Wednesday, October 27, 2010

8 Key Patterns of Successful CEO’s:

Every President of their business wants to be successful. Here are 8 patterns that describe successful CEO’s:

1) A person who respects others

2) A leader that attracts top talent

3) Someone who really knows where and how their business makes money

4) A forward looking leader

5) A manager that establishes specific performance objectives

6) A leader who is sales oriented

7) One who possesses an appropriate level of detail

8) A President who attracts and listens to good outside advisors

If you employ these 8 patterns, chances are you’ll run a highly successful business.

Next week’s blog: Why New Businesses Fail:

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Wednesday, October 20, 2010

Don’t Be Blind to Embezzlement Signs:

Jan Quintrall of Spokane’s Better Business Bureau wrote an article in the Spokesman Review a few years ago regarding embezzlement signs. Here they are:

1) The person that reconciles bank accounts cannot be the one who writes the checks.

2) The person who opens the mail, receiving checks or processing the credit card batches should not be the person who makes the deposits

3) Do spot audits with your CPA. Honest employees won’t object.

4) Do background credits check on any employee who will be handling money or products prior to hiring.

5) Cross-train and move duties around every once in a while.

A final note: it’s almost always the “trusted, long-term employee” who embezzles. Remember, they know your system and if procedures aren’t air-tight, they know how to circumvent them.

Next week’s blog: 8 Key Patterns of Successful CEO’s:

Wednesday, October 13, 2010

You Need an Advisory Board:

Even a small company needs an outside advisory board. An advisory board can clarify strategic direction as well as provide diverse opinions on how to handle thorny issues. And, someone who is not an insider in the company will generally have a more dispassionate view than employees who have a vested interest in the outcome.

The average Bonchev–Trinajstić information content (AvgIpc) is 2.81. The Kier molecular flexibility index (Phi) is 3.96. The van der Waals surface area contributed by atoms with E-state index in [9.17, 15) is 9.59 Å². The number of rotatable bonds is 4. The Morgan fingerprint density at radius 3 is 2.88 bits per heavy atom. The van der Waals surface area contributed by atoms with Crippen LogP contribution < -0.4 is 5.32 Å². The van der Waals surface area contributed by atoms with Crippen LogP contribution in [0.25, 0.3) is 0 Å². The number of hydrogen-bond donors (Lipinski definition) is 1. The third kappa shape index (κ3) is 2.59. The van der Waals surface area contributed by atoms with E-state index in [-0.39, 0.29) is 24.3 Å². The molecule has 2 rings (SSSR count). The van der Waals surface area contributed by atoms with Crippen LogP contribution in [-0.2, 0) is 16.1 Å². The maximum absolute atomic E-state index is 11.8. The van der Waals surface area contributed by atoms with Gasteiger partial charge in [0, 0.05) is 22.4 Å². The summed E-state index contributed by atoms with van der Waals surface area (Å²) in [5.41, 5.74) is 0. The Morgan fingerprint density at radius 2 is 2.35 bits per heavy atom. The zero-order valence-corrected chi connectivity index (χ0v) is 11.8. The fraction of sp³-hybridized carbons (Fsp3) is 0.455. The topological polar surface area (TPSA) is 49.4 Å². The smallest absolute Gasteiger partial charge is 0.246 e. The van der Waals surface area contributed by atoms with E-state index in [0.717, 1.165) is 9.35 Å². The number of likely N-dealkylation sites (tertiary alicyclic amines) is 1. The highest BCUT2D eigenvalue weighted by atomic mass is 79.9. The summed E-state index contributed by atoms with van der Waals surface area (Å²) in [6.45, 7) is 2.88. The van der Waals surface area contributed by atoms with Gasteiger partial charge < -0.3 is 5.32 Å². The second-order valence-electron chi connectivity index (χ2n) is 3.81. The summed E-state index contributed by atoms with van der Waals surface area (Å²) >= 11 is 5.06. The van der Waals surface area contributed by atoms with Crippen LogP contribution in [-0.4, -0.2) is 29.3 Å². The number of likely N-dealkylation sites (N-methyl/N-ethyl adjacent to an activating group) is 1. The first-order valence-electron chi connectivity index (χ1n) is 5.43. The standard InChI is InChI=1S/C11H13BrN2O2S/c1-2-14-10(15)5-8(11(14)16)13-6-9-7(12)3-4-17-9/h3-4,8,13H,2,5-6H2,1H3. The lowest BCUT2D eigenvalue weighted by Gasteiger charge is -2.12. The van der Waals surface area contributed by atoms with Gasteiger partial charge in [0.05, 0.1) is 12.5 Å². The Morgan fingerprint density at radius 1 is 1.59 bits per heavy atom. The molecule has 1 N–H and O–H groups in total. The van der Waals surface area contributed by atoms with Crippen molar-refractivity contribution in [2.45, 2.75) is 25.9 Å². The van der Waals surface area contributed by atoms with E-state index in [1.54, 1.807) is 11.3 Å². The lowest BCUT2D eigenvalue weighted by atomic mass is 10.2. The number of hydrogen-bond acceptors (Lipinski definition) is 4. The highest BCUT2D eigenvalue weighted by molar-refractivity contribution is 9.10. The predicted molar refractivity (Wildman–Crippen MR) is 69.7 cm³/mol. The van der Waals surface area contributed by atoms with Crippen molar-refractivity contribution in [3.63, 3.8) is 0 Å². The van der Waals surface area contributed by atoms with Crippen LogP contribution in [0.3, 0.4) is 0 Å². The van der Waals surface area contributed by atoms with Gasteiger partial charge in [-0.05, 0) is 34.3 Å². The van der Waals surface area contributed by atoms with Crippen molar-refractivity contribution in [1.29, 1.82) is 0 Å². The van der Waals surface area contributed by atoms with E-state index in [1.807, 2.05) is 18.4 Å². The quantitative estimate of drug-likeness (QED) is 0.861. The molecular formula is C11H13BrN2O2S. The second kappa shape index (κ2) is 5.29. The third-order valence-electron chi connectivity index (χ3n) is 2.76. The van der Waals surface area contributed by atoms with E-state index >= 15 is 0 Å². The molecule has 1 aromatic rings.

Yes, I know what you’re thinking. “How can I afford a board of directors when I’ve only got 8 employees?” The answer is, if done correctly, you won’t have to pay them anything other than perhaps a lunch now and then!

Get to know other President’s of small companies from different industry groups. Ask them to join you in an ad hock advisory group that will be available whenever one of you has an issue. These President’s will probably jump at the chance to have someone else’s advice because they face problems just like you do and many times they have questions on what’s the best course of action to take.

This informal group doesn’t need to have monthly meetings or any other structured arrangement. Generally speaking you will only need to get the advice from one or two of the members and it can be done over breakfast or perhaps on the golf course.

We all know that running our companies can be a lonely job. Well, this loneliness can be alleviated by having other President’s who face the same issues you do. And, guess what? You’ll probably make a few lifelong friends in the process.

Next week’s blog: Don’t Be Blind to Embezzlement Signs:

Wednesday, October 6, 2010

Overled & Undermanaged???

Remember the old saw that “leaders do the right thing and that managers do things right?” Well according to Henry Mintzberg in Business Week, today’s businesses are overled and undermanaged.

Strategies that end up being successful should not be conceived at the “top”. Rather they should grow throughout the organization via a kind of distributed leadership. Studies show that vital information is typically transmitted to a CEO informally, oftentimes orally, rather than in formal reports. Leaders who are removed from day to day managing aren’t going to get these messages.

Management can be messy and requires an enormous amount of work by the leaders of business. If, you as President, don’t spend the appropriate amount of time managing, don’t count on your managers to spend the necessary time managing either. A prime example would be Ken Lay at Enron. While Ken was out hobnobbing with world leaders, his President, Jeff Skilling was driving the company into bankruptcy.

According to James G. March, “Leadership involves plumbing as well as poetry”. So, remember, the best leaders are good plumbers as well.

Next week’s blog: You Need an Advisory Board: